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First time landlords: 6 top tips for renting out your home

3-minute read

Mollie Millman

12 March 2018

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Renting your home for the first time can be an overwhelming experience, from knowing your legal responsibilities to making sure everything is shipshape.

Fortunately, some top tips have been provided by industry body ARLA Propertymark to help ensure that the process goes as smoothly as possible and you avoid some of the common pitfalls of becoming a landlord.

David Cox, ARLA Propertymark chief executive, said: “Whether you’re a first-time landlord or have let properties before, there are some things every landlord should know.”

He explained: “Regulations change often which means that not checking the rules, can result in a landlord unwittingly breaking the law.

“We’ve put together these tips to ensure you understand your obligations and responsibilities as a landlord, and how to protect your property, keep your tenants happy and deal appropriately with any issues as they arise.”

1. Preparing your property

It is advisable to undertake any maintenance work that needs to be done before renting out your home. This could include, for example, making sure any decorating is up to scratch and all repairs are carried out. You may also need to install new flooring.

Landlords also need to consider whether to rent the property as furnished or non-furnished. It may be worth offering both options so that the property can be marketed to a wider audience.

2. Do your homework

Do some research into demand for rental properties in your local area and find out how much they are being let for per month. If the rent is set too high - or too low - it may deter prospective tenants.

Also consider the demographic you want to target and consider whether your property is suitable. For example, would your home be better suited to young families or working professionals?

The aim of doing this research is to make sure you attract tenants and avoid any costly void periods.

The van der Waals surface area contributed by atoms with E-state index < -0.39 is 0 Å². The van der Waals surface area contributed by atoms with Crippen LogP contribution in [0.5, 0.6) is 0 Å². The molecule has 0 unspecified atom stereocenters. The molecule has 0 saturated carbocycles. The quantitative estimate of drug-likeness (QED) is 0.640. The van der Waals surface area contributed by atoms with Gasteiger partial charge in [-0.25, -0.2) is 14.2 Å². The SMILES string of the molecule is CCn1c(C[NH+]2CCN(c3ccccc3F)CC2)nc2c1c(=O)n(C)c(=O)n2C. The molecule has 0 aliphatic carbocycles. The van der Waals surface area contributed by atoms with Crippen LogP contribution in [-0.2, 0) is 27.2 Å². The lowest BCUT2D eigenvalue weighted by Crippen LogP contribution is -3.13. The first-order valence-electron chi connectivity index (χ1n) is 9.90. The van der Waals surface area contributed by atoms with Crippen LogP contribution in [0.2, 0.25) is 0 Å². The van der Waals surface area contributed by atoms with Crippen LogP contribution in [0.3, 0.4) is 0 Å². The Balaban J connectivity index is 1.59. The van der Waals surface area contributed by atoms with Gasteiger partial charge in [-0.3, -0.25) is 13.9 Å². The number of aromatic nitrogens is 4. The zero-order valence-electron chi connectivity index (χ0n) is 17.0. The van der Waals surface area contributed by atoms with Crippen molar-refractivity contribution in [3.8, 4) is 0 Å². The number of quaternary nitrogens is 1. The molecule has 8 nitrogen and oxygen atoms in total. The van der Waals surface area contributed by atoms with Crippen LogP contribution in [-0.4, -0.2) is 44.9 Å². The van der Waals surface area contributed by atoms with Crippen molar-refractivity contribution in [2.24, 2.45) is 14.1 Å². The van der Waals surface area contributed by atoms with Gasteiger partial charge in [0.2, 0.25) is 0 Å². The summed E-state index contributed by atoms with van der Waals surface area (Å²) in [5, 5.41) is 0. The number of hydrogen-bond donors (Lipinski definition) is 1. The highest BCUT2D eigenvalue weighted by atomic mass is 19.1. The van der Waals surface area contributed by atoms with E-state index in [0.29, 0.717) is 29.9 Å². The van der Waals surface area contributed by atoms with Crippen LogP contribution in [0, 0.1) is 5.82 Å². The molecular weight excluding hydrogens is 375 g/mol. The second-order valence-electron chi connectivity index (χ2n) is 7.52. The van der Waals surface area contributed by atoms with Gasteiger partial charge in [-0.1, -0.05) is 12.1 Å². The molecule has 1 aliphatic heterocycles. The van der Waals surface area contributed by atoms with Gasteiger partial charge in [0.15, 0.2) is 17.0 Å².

3. Know your responsibilities

By renting out your home, you’ll go from being a homeowner and occupier to a landlord, and there are different responsibilities that come with this new status. For example, you’ll need to check if your mortgage provider allows you to rent out the property as this is not always permitted under the terms of a loan agreement.

Landlords are also responsible for repairs and maintenance as outlined in the rental agreement, unless a letting agent manages the property and takes over these responsibilities.

So that you and your tenant are on the same page, make sure you have a comprehensive assured shorthold tenancy agreement - our template is a great place to start if you’re not sure what needs to be included.

4. Check your insurance

While specific landlord insurance isn’t a legal requirement, it may be worth considering as many standard home insurance policies don’t cover all the risks you face as a landlord.

Home insurance often only covers the occupier’s possessions and the building itself, while specific landlord insurance can also cover you for the likes of missed rental payments and legal fees or compensation costs should a tenant make a claim against you.

5. Find out more about prospective tenants

When it comes to renting out your home, you want to know it’s going to be in safe hands – unlike landlords who buy properties for the purpose of renting them, your home has sentimental value, and it’s easy to feel uncertain about who you let live in it.

Consider meeting your tenants before agreeing to let them your property, to ensure that you can work with them. Alternatively, you may decide to use a letting agent who can perform reference and credit checks to ensure they are reliable.

6. Be aware of legal requirements

There are more regulations that apply to landlords than you can shake a stick at, and you’ll need to keep those in mind when you let out your property.

These include the checks that landlords need to carry out at the beginning of a tenancy agreement to comply with immigration laws and protecting deposits.

There are currently around 150 laws that landlords need to adhere to while letting a property, so there’s a fair bit of research that needs to be done before you get into the rental business. Fortunately, our quickstart guide to landlord responsibilities will get you off on the right foot.

What worries you most about renting out your home? Let us know in the comments.

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We create this content for general information purposes and it should not be taken as advice. Always take professional advice. Read our full disclaimer

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